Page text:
Chinese government accused of decade of cyber attacks on Southeast Asia
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The security firm discovered the espionage after some of the malware used by the hackers was found to have affected defense-related clients in the U.S.

The security firm discovered the espionage after some of the malware used by the hackers was found to have affected defense-related clients in the U.S.

According to the California-based security software firm FireEye, the Chinese government is behind a newly discovered set of malware attacks against businesses, government agencies and corporate companies across India and Southeast Asia over the past ten years.

FireEye released a 69-page technical report on the group, which it calls APT (Advanced Persistent Threat) 30. The report claimed the cyber spying operations have been ongoing since at least 2005.

The cyber spying and corporate espionage were directed against targets based in India, Nepal, Thailand, Malaysia, Singapore, Vietnam, Indonesia, Philippines and many more. It has targeted organisations via spear phishing, or sending emails that contain harmful links or malicious attachments.

According to Jen Weedon, manager of strategic analysis at FireEye, the security firm discovered the espionage after some of the malware used by the hackers was found to have affected defense-related clients in the U.S.

The group has routinely upgraded its malware, but the tools it uses are usually not that advanced, and it has used some of the same command-and-control infrastructure for years on end.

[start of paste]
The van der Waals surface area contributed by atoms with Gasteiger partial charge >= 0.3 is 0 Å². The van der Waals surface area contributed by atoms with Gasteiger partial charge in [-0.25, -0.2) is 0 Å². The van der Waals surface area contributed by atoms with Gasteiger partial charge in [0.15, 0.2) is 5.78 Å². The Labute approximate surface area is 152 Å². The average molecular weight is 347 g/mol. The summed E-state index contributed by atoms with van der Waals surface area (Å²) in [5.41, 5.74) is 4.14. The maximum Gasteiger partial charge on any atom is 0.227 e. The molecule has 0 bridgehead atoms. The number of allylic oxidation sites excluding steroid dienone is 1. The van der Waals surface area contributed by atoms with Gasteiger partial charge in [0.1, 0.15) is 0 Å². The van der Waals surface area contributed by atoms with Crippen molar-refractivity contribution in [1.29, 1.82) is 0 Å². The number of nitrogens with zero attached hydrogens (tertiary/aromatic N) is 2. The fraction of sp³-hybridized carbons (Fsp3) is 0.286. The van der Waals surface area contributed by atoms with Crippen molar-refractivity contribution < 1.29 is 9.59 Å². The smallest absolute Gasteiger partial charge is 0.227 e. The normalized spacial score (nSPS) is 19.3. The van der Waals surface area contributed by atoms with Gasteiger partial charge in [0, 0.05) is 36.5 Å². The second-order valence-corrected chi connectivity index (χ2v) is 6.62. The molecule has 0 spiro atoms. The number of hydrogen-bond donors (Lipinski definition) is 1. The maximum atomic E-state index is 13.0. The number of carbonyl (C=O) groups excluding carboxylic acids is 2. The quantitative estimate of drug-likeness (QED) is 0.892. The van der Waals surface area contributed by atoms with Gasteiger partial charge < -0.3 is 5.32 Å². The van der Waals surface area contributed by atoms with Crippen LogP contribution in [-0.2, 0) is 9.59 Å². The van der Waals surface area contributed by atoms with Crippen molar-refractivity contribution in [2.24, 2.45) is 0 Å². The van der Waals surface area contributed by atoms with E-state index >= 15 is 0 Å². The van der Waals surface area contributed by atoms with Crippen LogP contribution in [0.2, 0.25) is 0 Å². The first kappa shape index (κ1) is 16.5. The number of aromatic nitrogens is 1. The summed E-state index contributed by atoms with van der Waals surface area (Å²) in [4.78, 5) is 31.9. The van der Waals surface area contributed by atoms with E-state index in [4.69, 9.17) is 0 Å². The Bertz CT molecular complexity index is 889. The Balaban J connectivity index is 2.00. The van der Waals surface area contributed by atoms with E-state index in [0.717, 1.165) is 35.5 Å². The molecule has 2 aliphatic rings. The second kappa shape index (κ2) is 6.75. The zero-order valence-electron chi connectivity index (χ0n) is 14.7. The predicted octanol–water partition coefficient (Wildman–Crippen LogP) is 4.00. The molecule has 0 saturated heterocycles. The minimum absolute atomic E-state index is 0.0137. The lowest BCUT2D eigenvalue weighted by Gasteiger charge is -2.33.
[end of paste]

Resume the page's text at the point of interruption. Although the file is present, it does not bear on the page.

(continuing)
The organizations targeted by APT 30 would have possibly had slack security postures, which made it easy for them to intrude without needing to use more advanced attack methods, Weedon said.

APT 30 has had special interest in the relationship between China and India, including border issues, FireEye's report said. The groups focus on those specific subjects make it likely that it is backed by China.

The group has created tools that are particularly designed to move from systems connected to the Internet to those that are not connected. APT 30 developed malware components with worm-like abilities that can attack removable drives such as USB sticks and hard drives. Those devices can transmit the malware if connected to a device on an air-gapped network.

FireEye said it has come across several groups who have developed this capability; however APT 30 seems to have made this deliberation at the beginning of their development efforts in 2005, clearly much earlier than several other advanced groups they have tracked.

Since long, FireEye has done several reports on groups it has linked to China. However, this group does not seem to be linked any of the other ones and operated in relative seclusion. APT 30 has its very own build out resources, and does not share attack infrastructure with other groups, Weedon said.

Author
Christy Gren is an Industry Specialist Reporter at Industry Leaders Magazine; she enjoys writing about Unicorns, Silicon Valley, Startups, and Business leaders and innovators. Her articles provide an insight about the Power Players in the field of Technology, Auto, Manufacturing, and F&B. Follow Christy Gren on Twitter, Facebook & Google.

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